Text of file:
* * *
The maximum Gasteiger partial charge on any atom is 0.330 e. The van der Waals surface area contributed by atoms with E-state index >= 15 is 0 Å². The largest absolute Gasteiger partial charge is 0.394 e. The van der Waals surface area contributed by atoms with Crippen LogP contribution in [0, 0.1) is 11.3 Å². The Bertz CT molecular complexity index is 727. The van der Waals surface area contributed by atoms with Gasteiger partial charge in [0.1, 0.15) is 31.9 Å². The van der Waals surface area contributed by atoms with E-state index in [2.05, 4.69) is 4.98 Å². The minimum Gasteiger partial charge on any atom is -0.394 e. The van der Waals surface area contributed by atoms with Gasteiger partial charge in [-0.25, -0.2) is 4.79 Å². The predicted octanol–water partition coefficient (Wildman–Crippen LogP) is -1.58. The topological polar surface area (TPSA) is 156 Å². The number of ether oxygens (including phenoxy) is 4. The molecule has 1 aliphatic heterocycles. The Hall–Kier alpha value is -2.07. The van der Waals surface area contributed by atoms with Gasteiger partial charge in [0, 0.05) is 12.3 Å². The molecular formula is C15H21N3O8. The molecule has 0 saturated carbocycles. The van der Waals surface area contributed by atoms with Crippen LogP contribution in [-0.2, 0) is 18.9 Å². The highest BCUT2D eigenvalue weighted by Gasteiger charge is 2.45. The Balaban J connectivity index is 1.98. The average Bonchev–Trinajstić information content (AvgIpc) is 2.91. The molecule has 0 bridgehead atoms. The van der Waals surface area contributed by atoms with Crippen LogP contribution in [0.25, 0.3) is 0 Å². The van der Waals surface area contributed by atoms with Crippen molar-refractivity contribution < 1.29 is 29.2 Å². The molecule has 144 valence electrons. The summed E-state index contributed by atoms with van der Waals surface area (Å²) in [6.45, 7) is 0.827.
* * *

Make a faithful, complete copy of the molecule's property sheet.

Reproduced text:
The maximum Gasteiger partial charge on any atom is 0.330 e. The van der Waals surface area contributed by atoms with E-state index >= 15 is 0 Å². The largest absolute Gasteiger partial charge is 0.394 e. The van der Waals surface area contributed by atoms with Crippen LogP contribution in [0, 0.1) is 11.3 Å². The Bertz CT molecular complexity index is 727. The van der Waals surface area contributed by atoms with Gasteiger partial charge in [0.1, 0.15) is 31.9 Å². The van der Waals surface area contributed by atoms with E-state index in [2.05, 4.69) is 4.98 Å². The minimum Gasteiger partial charge on any atom is -0.394 e. The van der Waals surface area contributed by atoms with Gasteiger partial charge in [-0.25, -0.2) is 4.79 Å². The predicted octanol–water partition coefficient (Wildman–Crippen LogP) is -1.58. The topological polar surface area (TPSA) is 156 Å². The number of ether oxygens (including phenoxy) is 4. The molecule has 1 aliphatic heterocycles. The Hall–Kier alpha value is -2.07. The van der Waals surface area contributed by atoms with Gasteiger partial charge in [0, 0.05) is 12.3 Å². The molecular formula is C15H21N3O8. The molecule has 0 saturated carbocycles. The van der Waals surface area contributed by atoms with Crippen LogP contribution in [-0.2, 0) is 18.9 Å². The highest BCUT2D eigenvalue weighted by Gasteiger charge is 2.45. The Balaban J connectivity index is 1.98. The average Bonchev–Trinajstić information content (AvgIpc) is 2.91. The molecule has 0 bridgehead atoms. The van der Waals surface area contributed by atoms with Crippen LogP contribution in [0.25, 0.3) is 0 Å². The van der Waals surface area contributed by atoms with Crippen molar-refractivity contribution < 1.29 is 29.2 Å². The molecule has 144 valence electrons. The summed E-state index contributed by atoms with van der Waals surface area (Å²) in [6.45, 7) is 0.827.